Finding Magis

posted in: Education, Leadership, Religion | 1

The High School Extra-Curricular Activities (ECA) Fair at Xavier School just concluded last Friday, 17 June 2016. In the two-day full-house event, almost the entire high school student population flocked to the Multi-Purpose Center to sign up for clubs and committees.

Clubs and committees have always been integral in the life of a Xaverian. This is rooted in Xavier School’s identity as a Jesuit school, where her community — students, faculty and staff, alumni and parents alike — would always strive for excellence, in the spirit of magis.

These factors, written in a more modern way, are found in a document called the Characteristics of a Jesuit Education.

But where did the concept of magis begin?

Fr. Barton T. Geger, SJ of Regis University authored a paper called “What Magis Really Means and Why It Matters,” published in 2013 in the journal Jesuit Higher Education. I like how the paper is hosted at Xavier University, but I digress. He traces the historical origins of magis and how its concept has evolved throughout the years.

What’s most interesting though, is that it’s commonly thought that the word magis itself wasn’t used by Ignatius during his time. Its current definition and use is usually attributed to General Congregation 32 Decree 2 Number 27 and Decree 4, and more recently stated in General Congregation 35 Decree 2 Numbers 16, 22, Decree 4 Numbers 8, 27. While that may be so, apparently, Ignatius did use the word magis, when he wrote the Constitutions of the Society of Jesus in the 1500s.

While visiting the Harvard Libraries, I was very fortunate to have been able to handhold and browse through the first edition print of the Constitutions, first published in 1559. That’s some 457 years ago! One can just imagine my excitement as I first opened the pages of this book, one that was held by the contemporaries of St Ignatius himself more than four centuries ago.

In going through the pages, I was pleasantly surprised to see the word magis. Specifically, it’s found in Number 41, Chapter 4 of the General Examen.

Now, my Latin is not in pristine condition. However, one can derive that it’s part of the series of explanations of who the candidate who wants to join the Society is/should be. Should there be anyone out there willing to translate this paragraph, I’d highly appreciate it! 🙂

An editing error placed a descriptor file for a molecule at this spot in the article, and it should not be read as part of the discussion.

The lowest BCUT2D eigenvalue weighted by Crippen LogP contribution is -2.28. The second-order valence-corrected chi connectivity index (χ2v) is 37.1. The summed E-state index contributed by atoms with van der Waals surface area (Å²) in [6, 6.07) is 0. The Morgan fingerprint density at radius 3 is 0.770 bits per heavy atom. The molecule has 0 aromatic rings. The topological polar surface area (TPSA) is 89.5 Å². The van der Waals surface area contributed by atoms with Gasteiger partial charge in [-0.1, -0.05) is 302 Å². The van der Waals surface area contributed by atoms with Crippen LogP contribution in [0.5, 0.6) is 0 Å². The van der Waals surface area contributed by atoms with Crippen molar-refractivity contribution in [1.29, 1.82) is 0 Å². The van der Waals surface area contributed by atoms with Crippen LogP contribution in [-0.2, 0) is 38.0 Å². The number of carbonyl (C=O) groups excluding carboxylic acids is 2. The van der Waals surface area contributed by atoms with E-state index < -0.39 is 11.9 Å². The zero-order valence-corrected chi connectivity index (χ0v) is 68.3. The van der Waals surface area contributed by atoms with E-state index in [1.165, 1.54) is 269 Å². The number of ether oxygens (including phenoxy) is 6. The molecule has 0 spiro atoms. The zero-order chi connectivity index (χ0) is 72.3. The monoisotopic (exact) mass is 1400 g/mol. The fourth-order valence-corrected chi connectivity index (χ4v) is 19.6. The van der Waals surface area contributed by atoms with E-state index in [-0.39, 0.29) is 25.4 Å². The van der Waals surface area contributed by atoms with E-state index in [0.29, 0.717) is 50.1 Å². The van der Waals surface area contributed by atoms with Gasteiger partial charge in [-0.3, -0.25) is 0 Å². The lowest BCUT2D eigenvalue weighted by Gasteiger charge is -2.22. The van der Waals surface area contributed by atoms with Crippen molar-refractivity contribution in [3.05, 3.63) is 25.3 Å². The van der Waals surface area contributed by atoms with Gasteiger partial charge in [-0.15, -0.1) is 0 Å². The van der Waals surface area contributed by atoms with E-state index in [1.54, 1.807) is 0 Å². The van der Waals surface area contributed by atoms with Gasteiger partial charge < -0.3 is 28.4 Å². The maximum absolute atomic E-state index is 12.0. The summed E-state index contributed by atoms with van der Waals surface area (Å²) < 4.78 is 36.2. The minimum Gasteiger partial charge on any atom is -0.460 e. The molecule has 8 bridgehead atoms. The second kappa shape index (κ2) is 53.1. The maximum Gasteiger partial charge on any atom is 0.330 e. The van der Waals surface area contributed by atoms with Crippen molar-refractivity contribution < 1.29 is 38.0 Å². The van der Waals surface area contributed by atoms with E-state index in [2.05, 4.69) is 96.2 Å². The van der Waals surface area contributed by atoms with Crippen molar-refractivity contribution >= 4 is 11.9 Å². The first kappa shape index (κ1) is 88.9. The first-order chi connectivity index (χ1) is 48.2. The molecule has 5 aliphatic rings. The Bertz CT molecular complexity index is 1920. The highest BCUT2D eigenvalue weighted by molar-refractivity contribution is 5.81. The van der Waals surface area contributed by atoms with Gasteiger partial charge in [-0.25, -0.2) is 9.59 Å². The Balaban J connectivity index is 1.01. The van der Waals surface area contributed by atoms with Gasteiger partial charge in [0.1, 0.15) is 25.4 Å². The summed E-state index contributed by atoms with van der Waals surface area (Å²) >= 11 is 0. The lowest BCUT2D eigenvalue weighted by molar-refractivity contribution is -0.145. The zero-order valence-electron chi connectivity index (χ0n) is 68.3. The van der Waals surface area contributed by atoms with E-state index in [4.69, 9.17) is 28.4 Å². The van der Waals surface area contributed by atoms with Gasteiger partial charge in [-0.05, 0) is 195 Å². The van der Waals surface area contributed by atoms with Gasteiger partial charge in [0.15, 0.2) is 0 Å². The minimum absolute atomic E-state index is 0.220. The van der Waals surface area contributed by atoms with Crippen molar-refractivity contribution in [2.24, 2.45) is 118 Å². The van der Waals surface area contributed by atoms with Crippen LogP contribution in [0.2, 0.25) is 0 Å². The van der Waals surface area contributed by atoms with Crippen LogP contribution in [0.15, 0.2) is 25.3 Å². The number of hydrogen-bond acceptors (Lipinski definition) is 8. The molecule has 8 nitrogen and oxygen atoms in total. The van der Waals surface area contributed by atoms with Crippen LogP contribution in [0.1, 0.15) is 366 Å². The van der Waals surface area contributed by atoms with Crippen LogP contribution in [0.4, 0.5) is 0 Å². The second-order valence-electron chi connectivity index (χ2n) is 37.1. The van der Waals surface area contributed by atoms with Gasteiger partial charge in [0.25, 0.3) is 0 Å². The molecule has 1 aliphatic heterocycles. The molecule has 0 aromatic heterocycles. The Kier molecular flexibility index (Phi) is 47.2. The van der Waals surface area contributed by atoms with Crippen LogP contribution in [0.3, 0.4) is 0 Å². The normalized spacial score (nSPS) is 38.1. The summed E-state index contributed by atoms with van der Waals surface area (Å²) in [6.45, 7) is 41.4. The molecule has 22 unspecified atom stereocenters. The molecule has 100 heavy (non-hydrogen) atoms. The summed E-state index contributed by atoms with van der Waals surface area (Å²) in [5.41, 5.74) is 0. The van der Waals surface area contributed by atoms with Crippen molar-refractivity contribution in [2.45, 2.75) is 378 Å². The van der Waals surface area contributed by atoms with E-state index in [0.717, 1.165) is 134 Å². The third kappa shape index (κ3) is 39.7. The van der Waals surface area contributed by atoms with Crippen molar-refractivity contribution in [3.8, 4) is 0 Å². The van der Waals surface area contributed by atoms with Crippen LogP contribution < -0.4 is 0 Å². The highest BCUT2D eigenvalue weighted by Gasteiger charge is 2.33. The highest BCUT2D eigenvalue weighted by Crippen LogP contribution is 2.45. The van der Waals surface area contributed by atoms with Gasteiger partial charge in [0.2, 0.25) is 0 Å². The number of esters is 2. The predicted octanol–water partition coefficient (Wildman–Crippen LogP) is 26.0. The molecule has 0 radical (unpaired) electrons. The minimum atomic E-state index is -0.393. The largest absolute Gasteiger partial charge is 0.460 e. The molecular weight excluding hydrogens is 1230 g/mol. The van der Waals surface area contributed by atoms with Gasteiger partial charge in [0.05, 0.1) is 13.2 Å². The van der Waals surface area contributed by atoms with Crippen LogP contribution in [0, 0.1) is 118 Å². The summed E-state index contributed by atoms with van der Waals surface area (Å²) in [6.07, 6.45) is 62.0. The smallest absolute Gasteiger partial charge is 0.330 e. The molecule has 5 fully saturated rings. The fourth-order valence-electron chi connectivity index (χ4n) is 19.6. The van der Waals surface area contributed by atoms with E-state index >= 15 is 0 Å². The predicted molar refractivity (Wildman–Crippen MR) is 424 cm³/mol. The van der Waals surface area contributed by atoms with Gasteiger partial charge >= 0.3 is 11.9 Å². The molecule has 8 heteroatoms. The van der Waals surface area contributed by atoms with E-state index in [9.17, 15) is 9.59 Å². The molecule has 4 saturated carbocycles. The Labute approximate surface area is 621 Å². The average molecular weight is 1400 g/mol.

Thus, in this context, derived from the original Constitutions itself, we can read magis as being able to magnify one’s soul — to ever be more — all for the greater glory of God.

In all things, may we always strive for magis.

 

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CC BY 4.0 This work is licensed under a Creative Commons Attribution 4.0 International License.

One Response

  1. Barton Geger, SJ

    Dear Mr. Gomez, thank you for this post. I’m envious that you got to hold an original copy of the Jesuit Constitutions. The word “magis” is very common in Latin, like the English word “more.” For that reason, Ignatius used it hundreds of times in his written corpus. When we say that the term “magis” does not go back to Ignatius, what we mean is that he did not use it as a proper noun to denote a specific aspect of his spirituality. In other words, he never wrote or talked about “THE magis” as such. The translation of the passage in the paragraph above is, “A candidate who thinks that God our Lord gives him courage and strength in regard to all that has been said, and who judges his incorporation into this Society to be conducive to greater divine glory and MORE salutary for his own conscience, ought to see the Bulls and Constitutions and all the rest that pertain to the Society’s institute. . . ” etc. So here, in this passage, Ignatius uses magis in its common, generic sense. Sincerely, Fr. Barton Geger, SJ

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